Investing in Employee Mental Health can Pay Dividends

May was Mental Health Awareness Month, which aims to bring awareness to and reduce the stigma of mental health issues.  Recently, PwC announced that it would be embracing the movement and investing $2.4 billion (yes, that’s billion with a “b”), into programs meant to improve employee mental health and wellness.  These new wellness driven policies provide employees with options to establish work schedules and locations that are most conducive to the employee’s present circumstances.  In addition, the company will shut down for two weeks in both July and December to encourage time away from work, provide expanded parental leave, give mid-fiscal-year salary increases to all employees, and offer professional development opportunities.

Research shows that when employees are struggling, a company’s bottom line can also suffer.  For example, a study published by the American Psychiatric Association Foundation’s Center for Workplace Mental health found that employee depression, which can lead to increased absenteeism and lost productivity, costs the U.S. economy more than $210 billion each year (there’s that “b” for billion again).  Not only is it the right thing to do to take steps to improve employee wellness, but the investments can lead to increased productivity and output, and thus higher profits.

While most companies cannot invest billions of dollars into employee wellness programs like PwC, there are many low-cost measures companies can take to improve mental health and wellness, such as the examples below.

Train Managers to Spot the Signs of a Struggling Employee: Front-line managers should have a basic understanding of the warning signs that an employee may be struggling with their mental health.  For example, perhaps a once-stellar employee is now struggling to complete projects on time or turns in work riddled with errors.  Another employee may have had a great attendance record, but suddenly is absent or tardy from work often.  These issues could stem from depression, anxiety, or other mental health conditions, rather than just sudden poor performance.  Managers should also know that certain employees may be at higher risk of suffering from work-related stressors.  Common examples of workplace triggers include employees who work alone, in high-risk positions, or have intense workloads.  If a manager senses an employee is struggling, the manager should understand how to broach the subject with the employee, what to say, and just as importantly, what not to say.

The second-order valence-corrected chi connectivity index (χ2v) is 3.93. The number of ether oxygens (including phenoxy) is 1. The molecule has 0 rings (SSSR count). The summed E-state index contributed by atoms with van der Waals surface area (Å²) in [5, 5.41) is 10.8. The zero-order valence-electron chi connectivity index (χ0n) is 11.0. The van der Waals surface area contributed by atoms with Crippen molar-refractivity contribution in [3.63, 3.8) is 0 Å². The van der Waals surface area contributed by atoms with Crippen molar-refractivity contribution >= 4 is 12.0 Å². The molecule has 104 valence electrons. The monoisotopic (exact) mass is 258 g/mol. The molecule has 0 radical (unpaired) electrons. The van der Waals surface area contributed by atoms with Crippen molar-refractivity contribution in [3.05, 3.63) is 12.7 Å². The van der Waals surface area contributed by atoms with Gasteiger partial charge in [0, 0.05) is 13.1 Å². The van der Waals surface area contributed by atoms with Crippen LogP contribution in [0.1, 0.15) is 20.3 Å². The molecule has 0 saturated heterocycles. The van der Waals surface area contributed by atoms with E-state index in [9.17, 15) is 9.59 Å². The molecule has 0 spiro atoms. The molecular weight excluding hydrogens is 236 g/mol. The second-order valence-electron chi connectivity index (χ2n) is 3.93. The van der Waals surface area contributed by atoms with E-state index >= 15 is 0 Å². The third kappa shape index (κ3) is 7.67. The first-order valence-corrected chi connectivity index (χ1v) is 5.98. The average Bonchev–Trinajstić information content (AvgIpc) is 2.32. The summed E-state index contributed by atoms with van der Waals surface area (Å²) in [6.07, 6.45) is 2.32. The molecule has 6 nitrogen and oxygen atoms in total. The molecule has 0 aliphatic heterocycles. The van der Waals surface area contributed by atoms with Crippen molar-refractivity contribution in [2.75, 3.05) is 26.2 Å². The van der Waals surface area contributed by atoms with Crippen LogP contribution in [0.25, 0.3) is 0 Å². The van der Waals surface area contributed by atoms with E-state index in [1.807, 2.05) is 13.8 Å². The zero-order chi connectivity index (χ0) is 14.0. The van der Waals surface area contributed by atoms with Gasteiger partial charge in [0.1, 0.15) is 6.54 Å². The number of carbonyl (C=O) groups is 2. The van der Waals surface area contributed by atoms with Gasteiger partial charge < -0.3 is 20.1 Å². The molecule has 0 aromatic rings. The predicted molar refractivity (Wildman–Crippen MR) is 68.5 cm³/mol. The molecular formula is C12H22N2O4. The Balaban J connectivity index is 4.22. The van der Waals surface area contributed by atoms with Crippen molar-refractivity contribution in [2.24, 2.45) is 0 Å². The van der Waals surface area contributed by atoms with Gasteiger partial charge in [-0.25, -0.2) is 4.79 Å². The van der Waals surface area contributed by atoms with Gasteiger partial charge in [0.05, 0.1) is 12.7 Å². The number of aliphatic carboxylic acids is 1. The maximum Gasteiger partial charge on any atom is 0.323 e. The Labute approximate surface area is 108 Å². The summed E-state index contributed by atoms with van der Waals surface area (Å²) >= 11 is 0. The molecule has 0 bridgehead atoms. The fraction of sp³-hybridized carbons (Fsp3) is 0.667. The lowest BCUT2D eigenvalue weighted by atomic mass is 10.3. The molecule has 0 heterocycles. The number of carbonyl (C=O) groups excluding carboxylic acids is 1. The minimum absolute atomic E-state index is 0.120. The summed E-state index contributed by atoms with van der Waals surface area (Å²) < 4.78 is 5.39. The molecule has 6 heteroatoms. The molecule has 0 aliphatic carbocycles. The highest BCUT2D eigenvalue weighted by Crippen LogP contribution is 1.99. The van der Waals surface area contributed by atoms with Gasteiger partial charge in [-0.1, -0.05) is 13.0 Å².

Understand How to Properly Handle Employee Reporting of Mental Health Issues: If an employee discloses that they are struggling with their mental health, employers should understand their potential legal obligations under the Americans with Disabilities Act and corresponding state laws.  Employees may be entitled to reasonable accommodations such as additional break time, modifications to work schedules, or unpaid leave.  It may also be appropriate for the employer to offer resources to the employee.  For example, if the company has an Employee Assistance Program (EAP), the employer can refer the employee to the EAP, who can then connect the employee with the necessary resources.  Often employees either forget about their EAP options or are hesitant to reach out believing their situation is not serious enough and need some encouragement.

Conduct High-Quality Check-Ins to Build Connections: The COVID-19 pandemic left many people feeling isolated from family, friends, and colleagues, which can have a corresponding negative impact on an individual’s well-being.  Even as more employees have returned to working on-site, there is no doubt that remote/hybrid work arrangements are here to stay.  A tool companies can use to help combat employee isolation is to conduct more frequent, but shorter duration, check-ins.  The practice of conducting once-annual performance reviews for the sole purpose of analyzing wage increases is often inadequate to address employee performance, and certainly does not help with employee engagement.  Rather, employers should take care to really listen to their employees.  Employees who feel their concerns are taken seriously, and that they are given opportunities to assist the company with solving workplace problems, are likely to feel more engaged, valued, and have better job satisfaction.

While there is no one-size-fits-all approach to implementing programs and policies that will improve employee wellness, there are many steps companies can take which require minimal capital investments, but that ultimately pay dividends.